1. Limited time only! Sign up for a free 30min personal tutor trial with Chegg Tutors
    Dismiss Notice
Dismiss Notice
Join Physics Forums Today!
The friendliest, high quality science and math community on the planet! Everyone who loves science is here!

I Finding range of a projectile from a graph

  1. Jun 18, 2016 #1
    Hey,
    I am writing a report where I am trying to investigate the effect of initial velocity on the range of a projectile. Does anyone know any graphs I could use to help me find the range?
    Thanks,
     
  2. jcsd
  3. Jun 18, 2016 #2
    upload_2016-6-18_13-26-32.png

    Range of the Projectile fired at an angle θ from the ground with an initial velocity Vi is given by

    upload_2016-6-18_13-26-58.png

    So Range is proportional to square of initial velocity keeping angle of projection θ as constant.

    But I don't understand your question. Which graph you are talking about?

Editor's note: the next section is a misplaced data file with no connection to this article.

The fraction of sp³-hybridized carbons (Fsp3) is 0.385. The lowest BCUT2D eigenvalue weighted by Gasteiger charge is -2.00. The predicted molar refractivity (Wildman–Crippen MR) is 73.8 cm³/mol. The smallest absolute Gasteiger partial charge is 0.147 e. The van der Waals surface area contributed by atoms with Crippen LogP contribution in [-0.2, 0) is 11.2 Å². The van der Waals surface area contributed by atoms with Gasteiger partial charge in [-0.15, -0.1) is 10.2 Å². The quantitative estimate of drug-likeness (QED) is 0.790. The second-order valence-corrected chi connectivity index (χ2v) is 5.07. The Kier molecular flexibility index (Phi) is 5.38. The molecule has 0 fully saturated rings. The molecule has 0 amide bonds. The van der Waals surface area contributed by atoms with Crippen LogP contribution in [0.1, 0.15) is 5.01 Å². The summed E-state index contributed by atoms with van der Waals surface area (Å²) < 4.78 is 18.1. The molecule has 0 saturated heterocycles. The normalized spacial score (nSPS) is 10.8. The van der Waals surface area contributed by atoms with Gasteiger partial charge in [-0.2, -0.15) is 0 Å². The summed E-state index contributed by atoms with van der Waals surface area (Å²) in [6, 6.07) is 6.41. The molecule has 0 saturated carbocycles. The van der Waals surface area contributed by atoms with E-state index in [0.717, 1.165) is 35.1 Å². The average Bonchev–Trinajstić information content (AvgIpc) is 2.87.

4. Jun 18, 2016 #3
    Apologies, so the report is being done with a sling shot, where the rubberband will be extended to different lengths, as this will affect the initial velocity. Angle is being kept constant and I am not sure which graph to use, however I am expected to manipulate a graph to show the relationship between initial velocity and range, and was wondering if it was possible to find the range through the gradient of a graph.
     
  5. Jun 19, 2016 #4
    What do you mean of the "gradient" of the graph? Your graph must mean the range ##R## versus the initial velocity ##v,## and in this single-variable function, the gradient is just the slope.
     
  6. Jun 19, 2016 #5
    ok yeah I just meant the slope when I said gradient, and was wondering if there were any graphs where the slope is equal to the range, but if not I will just do a graph that shows the range vs initial velocity,
    Thanks,
     
  7. Jun 19, 2016 #6
    If you knew the result ##R=\frac{v^2\sin 2\theta}{g},## then you can easily get the slope ##R'(v)=\frac{2v\sin 2\theta}{g}## and can get what point meets your demand, which, however, the condition seems not meaningful... or?
     
  8. Jun 19, 2016 #7
    ok ye
    ok yeah that makes sense, thanks
     
Know someone interested in this topic? Share this thread via Reddit, Google+, Twitter, or Facebook

Have something to add?
Draft saved Draft deleted



Similar Discussions: Finding range of a projectile from a graph
Loading...